MATTERHORN MUSEUM - ZERMATTLANTIS
Zermatt and Matterhorn Climbing History Underworld
Zermatt Switzerland is defined by the Matterhorn. The town in the Matter Valley of the southern Swiss Alps, one of the world’s premiere destinations would have been a sleepy little mountain farm village of cows if it were not for the famous mountain which stands over it, attracting climbers to its sharp silhouette, and tourists to its all year round snows, spa and mountain meadows. The first successful attempt to climb the peak in 1865 ended in a tragedy which brought the mountain to worldwide notoriety, attracting even more climbers and tourists. There had been 18 unsuccessful attempts to climb the mountain beginning in 1857, fifteen from the Italian side and three from Switzerland, until Englishmen Edward Wymper and Lord Francis Douglas met up with Reverend Charles Hudson and Douglas Robert Hadow for a joint climb, with father and son guides, Peter Taugwalder junior and senior. At 1:40 pm on July 14, the group reached the peak, beating out an Italian team that had set out before. On the descent, as the seven climbers were roped together, the inexperienced Robert Hadow slipped and four of the group fell to their deaths on the glacier below. Later accusations of the survivors that either Whymper or the elder guide Taugwalder had cut the rope to save themselves brought worldwide attention to the controversy and the mountain. Zermatt’s first hotel, the Monte Rosa began to regularly fill with tourists eager to see or climb Europe most famous mountain.
The Matterhorn Museum Zermattlantis is located underground below a glass dome at the Church Plaza in the center of the village, surrounded by the 5 classic resort hotels of the Zermatterhof, Mont Cervin and the recently renovated Monte Rosa Hotel, where climbers first gathered to talk of exploits and adventure. The museum now occupies the space of the former Zermatt Casino, seen only as a glass dome from above, the museum is a subterranean re-creation of Zermatt as it was in the 1800's. Zermatt is unique in that much of its 500 year history remains in the village of ancient wooden barns and houses surrounded by the family owned resort hotels and bars, but below ground the town is displayed almost as an archaeological dig.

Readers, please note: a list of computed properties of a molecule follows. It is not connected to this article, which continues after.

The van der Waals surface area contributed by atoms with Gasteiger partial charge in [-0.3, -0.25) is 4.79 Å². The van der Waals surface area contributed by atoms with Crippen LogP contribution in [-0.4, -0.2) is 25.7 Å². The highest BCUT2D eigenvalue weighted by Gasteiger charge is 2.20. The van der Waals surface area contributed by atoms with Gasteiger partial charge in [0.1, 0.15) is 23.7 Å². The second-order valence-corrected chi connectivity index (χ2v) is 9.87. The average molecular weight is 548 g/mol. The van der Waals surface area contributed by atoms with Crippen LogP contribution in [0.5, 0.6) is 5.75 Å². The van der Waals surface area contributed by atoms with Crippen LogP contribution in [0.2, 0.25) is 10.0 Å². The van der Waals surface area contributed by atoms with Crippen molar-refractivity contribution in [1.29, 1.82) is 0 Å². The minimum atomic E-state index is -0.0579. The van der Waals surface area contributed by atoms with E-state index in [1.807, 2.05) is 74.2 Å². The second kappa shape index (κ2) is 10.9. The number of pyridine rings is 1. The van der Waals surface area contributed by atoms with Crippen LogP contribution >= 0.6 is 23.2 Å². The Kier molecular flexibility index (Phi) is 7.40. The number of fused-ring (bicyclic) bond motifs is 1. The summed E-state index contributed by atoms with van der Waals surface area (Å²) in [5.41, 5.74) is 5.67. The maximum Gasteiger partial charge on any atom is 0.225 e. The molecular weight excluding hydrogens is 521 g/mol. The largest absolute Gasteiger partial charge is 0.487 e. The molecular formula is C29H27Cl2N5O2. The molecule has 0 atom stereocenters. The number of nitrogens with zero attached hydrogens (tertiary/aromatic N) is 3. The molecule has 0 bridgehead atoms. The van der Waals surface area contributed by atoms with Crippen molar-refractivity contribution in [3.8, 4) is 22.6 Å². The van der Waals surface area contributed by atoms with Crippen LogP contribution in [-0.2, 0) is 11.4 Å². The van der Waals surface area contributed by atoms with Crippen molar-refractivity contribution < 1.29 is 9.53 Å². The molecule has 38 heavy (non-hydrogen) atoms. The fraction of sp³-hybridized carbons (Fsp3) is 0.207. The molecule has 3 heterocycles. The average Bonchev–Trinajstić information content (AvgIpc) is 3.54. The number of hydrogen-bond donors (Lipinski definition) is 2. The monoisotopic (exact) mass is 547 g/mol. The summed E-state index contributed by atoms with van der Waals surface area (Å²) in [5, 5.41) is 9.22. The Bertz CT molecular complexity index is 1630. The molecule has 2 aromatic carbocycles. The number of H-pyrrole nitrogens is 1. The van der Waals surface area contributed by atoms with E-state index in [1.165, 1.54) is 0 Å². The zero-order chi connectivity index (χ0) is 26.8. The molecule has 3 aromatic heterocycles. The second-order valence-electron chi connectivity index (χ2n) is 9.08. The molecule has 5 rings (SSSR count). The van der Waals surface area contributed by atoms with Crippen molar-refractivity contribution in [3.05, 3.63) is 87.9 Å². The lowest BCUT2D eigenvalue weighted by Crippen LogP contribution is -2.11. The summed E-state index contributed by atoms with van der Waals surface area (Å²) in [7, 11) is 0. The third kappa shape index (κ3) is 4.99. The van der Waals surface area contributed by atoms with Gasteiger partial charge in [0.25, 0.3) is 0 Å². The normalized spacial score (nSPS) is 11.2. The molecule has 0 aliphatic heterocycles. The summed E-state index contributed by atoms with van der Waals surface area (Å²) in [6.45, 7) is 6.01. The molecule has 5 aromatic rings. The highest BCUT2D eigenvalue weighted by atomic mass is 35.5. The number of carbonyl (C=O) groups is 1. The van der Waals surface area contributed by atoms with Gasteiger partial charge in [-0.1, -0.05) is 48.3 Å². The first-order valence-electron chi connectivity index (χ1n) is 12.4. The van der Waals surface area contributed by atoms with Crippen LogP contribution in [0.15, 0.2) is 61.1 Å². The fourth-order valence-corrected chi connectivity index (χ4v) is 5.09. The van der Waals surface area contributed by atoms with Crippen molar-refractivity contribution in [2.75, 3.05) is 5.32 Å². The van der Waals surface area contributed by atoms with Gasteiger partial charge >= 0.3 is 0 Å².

Perhaps the centerpiece is the recreated Monte Rosa Hotel as it was first opened by hotel and tourism pioneer Alexander Sieler, when mostly British wealthy class visitors began to come to Zermatt for the mountain made famous by tragedy and later attracted to the spa waters and grand hotels built for them, the beginning modern tourism. Walt Disney came to Zermatt, and so impressed with the Matterhorn and Swiss Alpine culture he made the mountain the centerpiece of his Disneyland amusement Park with a bobsled inspired roller coaster. The museum is a bit reminiscent of a Disney style Zermatt underworld, with houses, barns and trees, even a 19th Century church chapel as they were before the Gotthard Railway and the Glacier Express brought the modern age to ageless Zermatt. Aside from photographs, documents, a multimedia presentation of the mountain and the village, and antique mountaineering equipment, perhaps the premiere artifact at the museum is a section of the original rope of the first successful Matterhorn climb and the tragic origin of Zermatt’s place as one of the world’s most unique tourism destinations.
Visiting the Matterhorn Museum
The museum is easy to find, right in the center of the village, open from 11am to 6pm in the summer months June thru September, 2pm to 6pm March-May and October, 3pm to 7pm from mid-December to Easter, closed in November to mid-December. Admission is 10CHF for adults 8 CHF for students, 5 CHF for children 10 to 16. The museum is free with a Swiss Pass or Museum Pass (see Swiss Pass -Rail, Bus or Boat).
You can easily view the Matterhorn without climbing, by cable (see Klein Matterhorn Glacier Paradise) or cogwheel train rail (Gornergrat Matterhorn Rail), but if you want to climb the Matterhorn yourself, or Zermatt’s other craggy peaks, check out the Zermatt Alpine Center down the street. © Bargain Travel Europe
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